A spondylolisthesis is a forward slip or movement of one vertebra in the spine on the one below. It is often now also referred to as a restrolysthesis.
What is it
The injury is graded from 1 to 4 depending on the degree of slip of the vertebra on the one below. Spondylolisthesis can be either isthmic or degenerative.
The most common form of the condition results from congenital or traumatic defect to a part of the vertebra known as the pars interarticularis. Traumatic defect to this area of the vertebra is usually a result of repetitive strain from activity involving repeated extension (leaning backwards) of the spine such as serving in tennis, fast bowling in cricket and gymnastics and as such generally develops in the younger population. This can result in stress fracture and chronic non union of this part of the spine.
Occurs as a result of degenerative changes to the disc and facet joints of the spine, allowing the top vertebra to slip. This is generally a disease of the older adult.
Symptoms of Spondylolysthesis
In lower grade injuries, symptoms reported often include generalised backache that occasionally radiates into the buttock or the back of the legs. This is usually associated with activity involving extension of the back such as walking and tends to be settled with sitting and forward bending type activity.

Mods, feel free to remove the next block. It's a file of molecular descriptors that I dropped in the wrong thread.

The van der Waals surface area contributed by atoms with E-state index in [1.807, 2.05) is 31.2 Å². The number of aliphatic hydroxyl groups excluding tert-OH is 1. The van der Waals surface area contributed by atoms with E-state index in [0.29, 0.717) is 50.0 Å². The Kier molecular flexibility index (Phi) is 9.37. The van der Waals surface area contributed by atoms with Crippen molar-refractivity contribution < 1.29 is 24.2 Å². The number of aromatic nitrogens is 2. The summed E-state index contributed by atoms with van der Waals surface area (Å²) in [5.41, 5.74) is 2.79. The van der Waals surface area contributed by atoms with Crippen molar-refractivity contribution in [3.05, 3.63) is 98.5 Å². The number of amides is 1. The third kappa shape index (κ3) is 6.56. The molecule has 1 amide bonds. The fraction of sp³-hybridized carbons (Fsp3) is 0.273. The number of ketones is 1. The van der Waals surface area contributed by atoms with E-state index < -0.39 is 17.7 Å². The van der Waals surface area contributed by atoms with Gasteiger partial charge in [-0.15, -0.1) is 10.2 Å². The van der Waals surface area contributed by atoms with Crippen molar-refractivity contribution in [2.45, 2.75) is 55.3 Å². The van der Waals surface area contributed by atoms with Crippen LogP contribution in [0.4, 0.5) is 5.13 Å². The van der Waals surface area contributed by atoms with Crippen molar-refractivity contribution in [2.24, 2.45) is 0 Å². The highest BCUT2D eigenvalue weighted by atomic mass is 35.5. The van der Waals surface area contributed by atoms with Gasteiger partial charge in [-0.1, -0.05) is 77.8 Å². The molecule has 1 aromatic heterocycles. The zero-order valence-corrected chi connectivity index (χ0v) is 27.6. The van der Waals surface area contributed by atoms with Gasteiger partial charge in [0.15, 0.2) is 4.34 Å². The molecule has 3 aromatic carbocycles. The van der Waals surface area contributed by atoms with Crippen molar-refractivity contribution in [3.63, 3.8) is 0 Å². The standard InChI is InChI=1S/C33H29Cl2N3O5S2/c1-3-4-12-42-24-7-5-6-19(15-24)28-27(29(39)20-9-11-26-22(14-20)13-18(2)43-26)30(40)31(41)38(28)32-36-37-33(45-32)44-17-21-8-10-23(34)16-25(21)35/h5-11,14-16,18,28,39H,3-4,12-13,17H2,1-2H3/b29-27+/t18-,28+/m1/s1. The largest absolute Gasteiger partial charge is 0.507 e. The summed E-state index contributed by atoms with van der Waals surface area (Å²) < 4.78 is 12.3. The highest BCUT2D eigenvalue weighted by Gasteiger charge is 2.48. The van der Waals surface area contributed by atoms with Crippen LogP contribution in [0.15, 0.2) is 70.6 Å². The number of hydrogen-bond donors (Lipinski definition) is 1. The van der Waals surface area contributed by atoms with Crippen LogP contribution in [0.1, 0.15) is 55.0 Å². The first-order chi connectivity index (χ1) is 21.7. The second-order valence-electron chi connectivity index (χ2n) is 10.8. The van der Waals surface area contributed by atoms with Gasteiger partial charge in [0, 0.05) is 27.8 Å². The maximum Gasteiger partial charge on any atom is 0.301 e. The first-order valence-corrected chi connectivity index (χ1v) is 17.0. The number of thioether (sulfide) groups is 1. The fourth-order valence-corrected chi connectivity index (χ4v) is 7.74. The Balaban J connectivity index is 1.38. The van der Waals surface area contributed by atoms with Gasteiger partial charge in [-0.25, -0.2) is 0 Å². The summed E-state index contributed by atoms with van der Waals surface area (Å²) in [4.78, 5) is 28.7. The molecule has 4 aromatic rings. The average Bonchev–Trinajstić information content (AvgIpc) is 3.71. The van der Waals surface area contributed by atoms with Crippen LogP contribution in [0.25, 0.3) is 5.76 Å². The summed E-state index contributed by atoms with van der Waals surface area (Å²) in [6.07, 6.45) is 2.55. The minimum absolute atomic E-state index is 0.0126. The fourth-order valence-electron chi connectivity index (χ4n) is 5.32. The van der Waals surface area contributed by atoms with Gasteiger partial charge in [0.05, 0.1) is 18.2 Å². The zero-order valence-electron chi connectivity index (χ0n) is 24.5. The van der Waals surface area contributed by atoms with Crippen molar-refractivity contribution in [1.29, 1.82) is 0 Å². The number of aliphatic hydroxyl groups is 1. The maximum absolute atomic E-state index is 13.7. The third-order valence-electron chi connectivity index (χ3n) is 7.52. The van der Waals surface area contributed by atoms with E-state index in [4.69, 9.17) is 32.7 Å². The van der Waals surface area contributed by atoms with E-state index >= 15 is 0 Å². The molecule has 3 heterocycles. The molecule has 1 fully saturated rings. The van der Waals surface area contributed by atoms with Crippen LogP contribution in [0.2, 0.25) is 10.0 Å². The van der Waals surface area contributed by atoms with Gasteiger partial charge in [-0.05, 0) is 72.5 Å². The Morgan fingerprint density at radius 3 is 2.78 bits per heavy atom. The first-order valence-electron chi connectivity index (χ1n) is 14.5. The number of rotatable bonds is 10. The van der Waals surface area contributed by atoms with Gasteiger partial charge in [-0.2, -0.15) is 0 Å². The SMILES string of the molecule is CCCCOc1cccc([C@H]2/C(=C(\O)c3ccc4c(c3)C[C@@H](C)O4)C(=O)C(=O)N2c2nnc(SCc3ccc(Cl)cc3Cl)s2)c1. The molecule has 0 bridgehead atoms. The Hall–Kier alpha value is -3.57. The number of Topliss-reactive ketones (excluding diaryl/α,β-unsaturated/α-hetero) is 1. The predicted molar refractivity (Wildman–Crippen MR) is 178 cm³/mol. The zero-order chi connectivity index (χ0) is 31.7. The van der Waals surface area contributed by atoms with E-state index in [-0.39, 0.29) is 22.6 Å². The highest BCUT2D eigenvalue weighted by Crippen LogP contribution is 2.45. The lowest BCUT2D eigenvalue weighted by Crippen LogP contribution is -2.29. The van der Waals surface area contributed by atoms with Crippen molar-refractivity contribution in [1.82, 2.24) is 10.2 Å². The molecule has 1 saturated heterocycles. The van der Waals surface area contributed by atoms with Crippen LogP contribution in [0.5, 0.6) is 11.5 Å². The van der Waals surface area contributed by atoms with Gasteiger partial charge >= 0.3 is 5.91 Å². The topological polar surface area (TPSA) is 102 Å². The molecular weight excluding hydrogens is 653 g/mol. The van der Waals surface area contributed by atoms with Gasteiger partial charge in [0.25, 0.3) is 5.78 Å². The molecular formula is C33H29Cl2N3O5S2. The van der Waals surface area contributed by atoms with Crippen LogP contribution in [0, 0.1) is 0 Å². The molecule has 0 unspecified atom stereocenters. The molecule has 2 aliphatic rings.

The more severe grades of injury will often result in pain, pins and needles and weakness in the legs. This is caused by compression and restriction of the nerves supplying the muscles and tissues of the leg as a result of the forward slip.
Management of the injury depends on the degree of slip and the symptoms being experienced. Generally conservative management is the first port of call and will usually involve activity modification to avoid extension activity. Physiotherapy focuses on manual therapy and core stability exercises to take load off and improve the segmental stability of the effected level.
In the event of failure of conservative measures or in the presence of serious compromise to the nerves, a surgical approach may be necessary.